Pro tip: You can actually use this technique to make even deeper hems. For example, you could add two inches to the garment’s bottom edge. Mark the hemline. Then, fold at hemline. Now, turn the raw edge in towards the fold. Press and topstitch. The added weight will help straight skirts hang properly.
Alright. Now that we’ve got wovens covered, it’s time to tackle…
How to Hem Knits
Frankly, sewing knit hems on a sewing machine can be fiddly!
And the three most important thing you need to know about hemming knits are…
- If you don’t have a walking foot, then you need to stabilize the hem allowance with knit interfacing before you get to your sewing machine! Or, get ready for a hem that is as wavy as the ocean waves during a tropical hurricane!
- If the garment is not full, your hem MUST have some stretch, so use a narrow zigzag! Or get ready to hear the sounds of “pop, pop, pop” the first time you pull it over your head and shoulders! Click HERE to learn how to set a narrow zigzag stitch!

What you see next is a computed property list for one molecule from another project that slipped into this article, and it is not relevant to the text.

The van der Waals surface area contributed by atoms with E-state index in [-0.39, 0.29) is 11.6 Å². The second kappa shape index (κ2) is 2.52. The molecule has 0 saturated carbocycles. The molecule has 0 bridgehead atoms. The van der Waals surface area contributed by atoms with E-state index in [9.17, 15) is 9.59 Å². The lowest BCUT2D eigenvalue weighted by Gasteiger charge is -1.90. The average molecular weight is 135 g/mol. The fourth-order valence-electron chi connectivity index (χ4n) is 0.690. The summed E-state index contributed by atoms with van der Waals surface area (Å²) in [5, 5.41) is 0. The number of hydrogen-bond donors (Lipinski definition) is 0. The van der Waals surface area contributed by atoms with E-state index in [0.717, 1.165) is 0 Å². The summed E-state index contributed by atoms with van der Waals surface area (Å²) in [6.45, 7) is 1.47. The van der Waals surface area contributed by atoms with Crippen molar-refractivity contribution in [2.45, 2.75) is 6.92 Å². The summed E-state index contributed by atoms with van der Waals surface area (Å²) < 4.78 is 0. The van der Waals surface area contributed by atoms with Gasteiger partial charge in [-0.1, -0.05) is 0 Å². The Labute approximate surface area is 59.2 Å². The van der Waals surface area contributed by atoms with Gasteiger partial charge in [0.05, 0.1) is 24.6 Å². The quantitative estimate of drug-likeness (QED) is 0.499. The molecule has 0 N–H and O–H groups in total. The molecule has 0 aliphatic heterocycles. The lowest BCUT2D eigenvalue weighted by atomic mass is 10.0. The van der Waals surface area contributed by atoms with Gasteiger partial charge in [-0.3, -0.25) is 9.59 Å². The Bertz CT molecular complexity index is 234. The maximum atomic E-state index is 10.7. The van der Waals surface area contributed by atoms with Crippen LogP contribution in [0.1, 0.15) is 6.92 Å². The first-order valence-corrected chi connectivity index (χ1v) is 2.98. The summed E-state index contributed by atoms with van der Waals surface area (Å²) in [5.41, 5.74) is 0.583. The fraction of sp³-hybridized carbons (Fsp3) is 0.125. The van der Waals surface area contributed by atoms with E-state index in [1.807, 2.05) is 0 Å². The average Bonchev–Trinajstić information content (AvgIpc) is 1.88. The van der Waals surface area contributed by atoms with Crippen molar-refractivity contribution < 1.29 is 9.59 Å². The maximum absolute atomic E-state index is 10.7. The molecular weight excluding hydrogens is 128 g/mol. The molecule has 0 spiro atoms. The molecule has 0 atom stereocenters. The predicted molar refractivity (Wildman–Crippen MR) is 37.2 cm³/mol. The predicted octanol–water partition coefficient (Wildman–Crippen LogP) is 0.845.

- You need to use a ballpoint or stretch needle.
But here’s the good news…
Since knits don’t fray, a simple single-fold hem is all you need and here’s how you do it…
- Trim the hem allowance to 5/8 inch.
- Interface the hem allowance with a 5/8 inch wide strip of fusible knit tricot interfacing. If you have a walking foot, this step is optional.
- Then, turn the hem up and press lightly.
- Now, you’re ready to topstitch ½ inch from the fold.
If you would like a second line of stitching, then stitch the second line ⅛ inch below the first stitching line.
Pro tip: If you plan on sewing lots of knits, then buy a sewing machine that comes bundled with a walking foot, or buy one! It will make sewing knits on your sewing machine as easy as a cool, breeze in spring.
How to Press a Hem
After you’ve sewn your hem, it is time to press it, of course.
And you want to do so only along the fold. That is, press up TO but NOT beyond the edge of the hem allowance. This way you avoid harsh ugly lines making an appearance on the right side!
Hemming is the finish line!
Remember how you finish is as important as how you start when it comes to sewing a quality garment.
Once you’ve sewn a stunning finish, I urge you to get up and do the happy seamstress dance!
Because yes you did it — you’re ready to flaunt a garment made by you!
Life is the ultimate red carpet event. Dress for it!
RELATED: Click HERE to learn the basic sewing skills you need to sew insanely pretty garments!
RELATED: Click HERE to learn how to topstitch and edgestitch!
RELATED: Click HERE if you’re ready to begin this journey and would like to buy my recommended tools and supplies!